US-born dancer Josephine Baker, nicknamed Black Venus, performs 26 March 1975 at a Paris'stage Bobino, two weeks before her death 10 April 1975. Baker, born 03 June 1906 in St. Louis, Missouri, first danced for the public on the streets of St. Louis and in the Booker T. Washington Theater, a black vaudeville house in her native town. Later she became a chorus girl. Her first job in Paris was in La Revue Negre at Folies Bergeres in 1925, where she first performed her famous banana dance. In 1937 she renounced her American citizenship and became a citizen of France. During WWII, Josephine Baker worked as a spy for the French resistance and became sub-lieutenant in the Women's Auxiliary of the French Air Force. Baker was back in France in 1954, with the intention of raising a family o ethnically diverse children that she had brought to France from her tours around the world. In her last years, Baker suffered struggles, financial difficulties, and poor health. (Photo credit should read PIERRE GUILLAUD/AFP/Getty Images)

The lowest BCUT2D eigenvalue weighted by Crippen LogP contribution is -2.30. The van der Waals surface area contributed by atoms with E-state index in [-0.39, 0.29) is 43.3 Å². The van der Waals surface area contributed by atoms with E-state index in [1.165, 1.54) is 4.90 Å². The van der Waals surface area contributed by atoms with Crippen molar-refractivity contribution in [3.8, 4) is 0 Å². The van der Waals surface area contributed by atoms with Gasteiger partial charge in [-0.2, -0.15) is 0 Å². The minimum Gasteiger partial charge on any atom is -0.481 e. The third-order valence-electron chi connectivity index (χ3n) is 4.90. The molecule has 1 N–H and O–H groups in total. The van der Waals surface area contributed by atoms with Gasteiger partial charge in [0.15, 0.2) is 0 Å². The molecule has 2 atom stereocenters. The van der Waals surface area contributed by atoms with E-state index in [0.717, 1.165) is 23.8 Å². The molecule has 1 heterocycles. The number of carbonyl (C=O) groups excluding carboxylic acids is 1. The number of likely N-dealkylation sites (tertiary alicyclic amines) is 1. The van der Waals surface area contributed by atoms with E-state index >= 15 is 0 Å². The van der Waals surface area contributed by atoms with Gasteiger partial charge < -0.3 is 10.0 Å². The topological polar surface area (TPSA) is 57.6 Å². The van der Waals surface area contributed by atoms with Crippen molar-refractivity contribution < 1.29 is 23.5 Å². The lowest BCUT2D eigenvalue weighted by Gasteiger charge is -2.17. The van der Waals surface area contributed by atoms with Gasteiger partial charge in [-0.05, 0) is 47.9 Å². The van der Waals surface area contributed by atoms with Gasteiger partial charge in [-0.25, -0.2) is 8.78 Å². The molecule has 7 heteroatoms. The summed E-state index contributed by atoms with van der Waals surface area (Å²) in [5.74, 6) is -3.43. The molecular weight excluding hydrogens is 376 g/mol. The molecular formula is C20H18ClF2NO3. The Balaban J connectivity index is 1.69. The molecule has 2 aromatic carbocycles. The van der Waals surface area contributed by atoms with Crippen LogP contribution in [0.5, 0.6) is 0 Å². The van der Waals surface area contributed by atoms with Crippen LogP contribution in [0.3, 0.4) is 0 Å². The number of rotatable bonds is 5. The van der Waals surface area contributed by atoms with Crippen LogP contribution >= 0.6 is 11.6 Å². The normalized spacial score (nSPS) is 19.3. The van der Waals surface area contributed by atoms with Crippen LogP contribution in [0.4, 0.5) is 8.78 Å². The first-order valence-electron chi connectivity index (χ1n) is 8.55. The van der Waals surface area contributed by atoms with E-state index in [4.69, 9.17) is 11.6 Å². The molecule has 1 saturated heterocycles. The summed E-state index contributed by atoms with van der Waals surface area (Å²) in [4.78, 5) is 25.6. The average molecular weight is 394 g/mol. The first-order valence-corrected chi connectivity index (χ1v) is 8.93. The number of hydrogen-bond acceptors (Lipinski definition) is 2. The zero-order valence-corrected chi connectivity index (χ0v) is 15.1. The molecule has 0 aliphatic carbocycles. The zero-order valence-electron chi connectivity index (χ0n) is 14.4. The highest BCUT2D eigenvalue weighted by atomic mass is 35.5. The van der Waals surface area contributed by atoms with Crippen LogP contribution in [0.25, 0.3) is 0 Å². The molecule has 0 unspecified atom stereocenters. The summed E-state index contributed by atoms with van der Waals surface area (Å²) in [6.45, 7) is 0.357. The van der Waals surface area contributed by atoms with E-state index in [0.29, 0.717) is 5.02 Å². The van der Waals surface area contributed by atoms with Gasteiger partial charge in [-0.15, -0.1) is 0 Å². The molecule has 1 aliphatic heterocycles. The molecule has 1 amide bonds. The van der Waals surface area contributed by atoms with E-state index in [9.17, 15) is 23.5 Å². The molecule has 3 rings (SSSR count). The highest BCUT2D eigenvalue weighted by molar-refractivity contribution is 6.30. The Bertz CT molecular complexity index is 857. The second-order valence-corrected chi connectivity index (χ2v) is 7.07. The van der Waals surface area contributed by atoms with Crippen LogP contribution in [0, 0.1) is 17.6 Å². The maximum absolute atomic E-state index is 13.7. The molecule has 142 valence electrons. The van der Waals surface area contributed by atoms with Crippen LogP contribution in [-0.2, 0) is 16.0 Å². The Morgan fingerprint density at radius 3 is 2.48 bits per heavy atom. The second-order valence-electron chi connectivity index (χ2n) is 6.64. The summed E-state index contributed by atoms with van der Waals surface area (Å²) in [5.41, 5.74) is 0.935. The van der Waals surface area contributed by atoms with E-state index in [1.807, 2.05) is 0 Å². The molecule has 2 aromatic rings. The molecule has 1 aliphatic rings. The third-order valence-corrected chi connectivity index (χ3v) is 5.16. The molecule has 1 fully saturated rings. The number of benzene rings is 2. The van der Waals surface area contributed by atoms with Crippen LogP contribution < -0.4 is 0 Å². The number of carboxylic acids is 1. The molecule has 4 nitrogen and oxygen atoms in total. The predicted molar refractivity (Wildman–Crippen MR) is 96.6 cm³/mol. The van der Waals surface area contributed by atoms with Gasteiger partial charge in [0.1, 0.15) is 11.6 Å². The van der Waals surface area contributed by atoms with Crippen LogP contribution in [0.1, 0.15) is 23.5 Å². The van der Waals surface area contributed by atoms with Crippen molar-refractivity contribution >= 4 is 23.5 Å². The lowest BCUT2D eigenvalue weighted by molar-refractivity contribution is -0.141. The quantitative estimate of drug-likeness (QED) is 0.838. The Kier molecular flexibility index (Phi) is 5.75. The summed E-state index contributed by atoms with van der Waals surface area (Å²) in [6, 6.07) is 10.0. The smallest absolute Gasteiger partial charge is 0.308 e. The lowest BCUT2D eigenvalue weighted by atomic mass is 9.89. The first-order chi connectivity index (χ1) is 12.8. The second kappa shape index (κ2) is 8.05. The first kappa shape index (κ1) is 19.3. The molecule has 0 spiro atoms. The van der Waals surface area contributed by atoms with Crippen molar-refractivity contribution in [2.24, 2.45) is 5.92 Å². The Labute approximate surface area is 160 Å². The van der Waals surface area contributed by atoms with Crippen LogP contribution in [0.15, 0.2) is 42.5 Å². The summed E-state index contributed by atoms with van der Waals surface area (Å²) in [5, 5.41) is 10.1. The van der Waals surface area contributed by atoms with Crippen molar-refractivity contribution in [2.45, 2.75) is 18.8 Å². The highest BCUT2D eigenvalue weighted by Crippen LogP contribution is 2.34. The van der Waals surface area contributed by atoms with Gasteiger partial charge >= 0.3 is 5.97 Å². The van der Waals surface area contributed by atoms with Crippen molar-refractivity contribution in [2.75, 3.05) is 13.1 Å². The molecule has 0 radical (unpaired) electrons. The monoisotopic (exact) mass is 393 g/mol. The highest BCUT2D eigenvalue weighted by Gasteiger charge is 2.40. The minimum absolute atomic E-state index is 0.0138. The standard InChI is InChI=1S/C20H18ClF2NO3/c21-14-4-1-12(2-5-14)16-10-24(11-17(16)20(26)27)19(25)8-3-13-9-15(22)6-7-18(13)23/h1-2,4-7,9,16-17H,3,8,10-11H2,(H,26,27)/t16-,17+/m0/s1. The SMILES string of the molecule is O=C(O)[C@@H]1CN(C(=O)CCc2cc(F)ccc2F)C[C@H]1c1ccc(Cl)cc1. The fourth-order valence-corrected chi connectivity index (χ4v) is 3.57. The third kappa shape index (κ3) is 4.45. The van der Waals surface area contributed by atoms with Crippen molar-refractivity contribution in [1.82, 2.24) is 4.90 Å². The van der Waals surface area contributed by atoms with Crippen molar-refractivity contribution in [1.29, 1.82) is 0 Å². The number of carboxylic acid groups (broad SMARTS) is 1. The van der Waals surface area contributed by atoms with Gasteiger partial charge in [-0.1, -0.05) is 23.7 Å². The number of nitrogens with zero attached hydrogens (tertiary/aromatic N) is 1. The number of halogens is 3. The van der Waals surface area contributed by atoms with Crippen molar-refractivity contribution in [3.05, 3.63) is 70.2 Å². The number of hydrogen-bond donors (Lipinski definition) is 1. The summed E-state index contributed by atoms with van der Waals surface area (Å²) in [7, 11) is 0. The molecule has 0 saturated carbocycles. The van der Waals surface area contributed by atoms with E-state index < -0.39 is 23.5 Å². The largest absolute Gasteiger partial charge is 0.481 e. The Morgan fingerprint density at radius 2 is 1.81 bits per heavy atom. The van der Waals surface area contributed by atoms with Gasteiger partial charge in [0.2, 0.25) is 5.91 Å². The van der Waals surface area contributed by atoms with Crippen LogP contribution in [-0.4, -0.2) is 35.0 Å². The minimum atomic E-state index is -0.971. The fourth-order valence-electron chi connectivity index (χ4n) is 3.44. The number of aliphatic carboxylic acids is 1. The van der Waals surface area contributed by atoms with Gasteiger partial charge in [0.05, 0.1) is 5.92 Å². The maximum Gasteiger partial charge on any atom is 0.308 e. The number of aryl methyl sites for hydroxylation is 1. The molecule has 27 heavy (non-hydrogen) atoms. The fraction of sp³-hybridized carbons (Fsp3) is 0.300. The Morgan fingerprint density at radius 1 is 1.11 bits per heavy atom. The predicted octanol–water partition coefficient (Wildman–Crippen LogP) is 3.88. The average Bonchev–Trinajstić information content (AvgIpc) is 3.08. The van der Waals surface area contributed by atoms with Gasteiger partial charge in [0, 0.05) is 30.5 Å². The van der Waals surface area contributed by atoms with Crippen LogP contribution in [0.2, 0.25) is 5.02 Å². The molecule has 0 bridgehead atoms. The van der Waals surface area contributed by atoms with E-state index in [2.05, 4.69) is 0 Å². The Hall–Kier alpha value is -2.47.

(Photo credit PIERRE GUILLAUD/AFP/Getty Images)

“Josephine Baker knows how to make an entrance. The American-born singer and dancer, who celebrated her 67th birthday on Sunday, brought a full house at Carnegie Hall to its feet cheering and applauding Tuesday evening merely by stepping into a spotlight wearing a spangled body-stocking that left no doubt about the slim, trim, youthful lines of her figure, topped by an outrageously towering headdress of flamingo-colored plumes that was as tall as she was herself.” [source]

Here’s a little number from that very performance, her take on a Bob Dylan number.  And happy birthday Josephine!


Images courtesy New York Public Library


“Bohemians, Bootleggers, Flappers & Swells”: What a party! Courtesy Vanity Fair and the toasts of the Jazz Age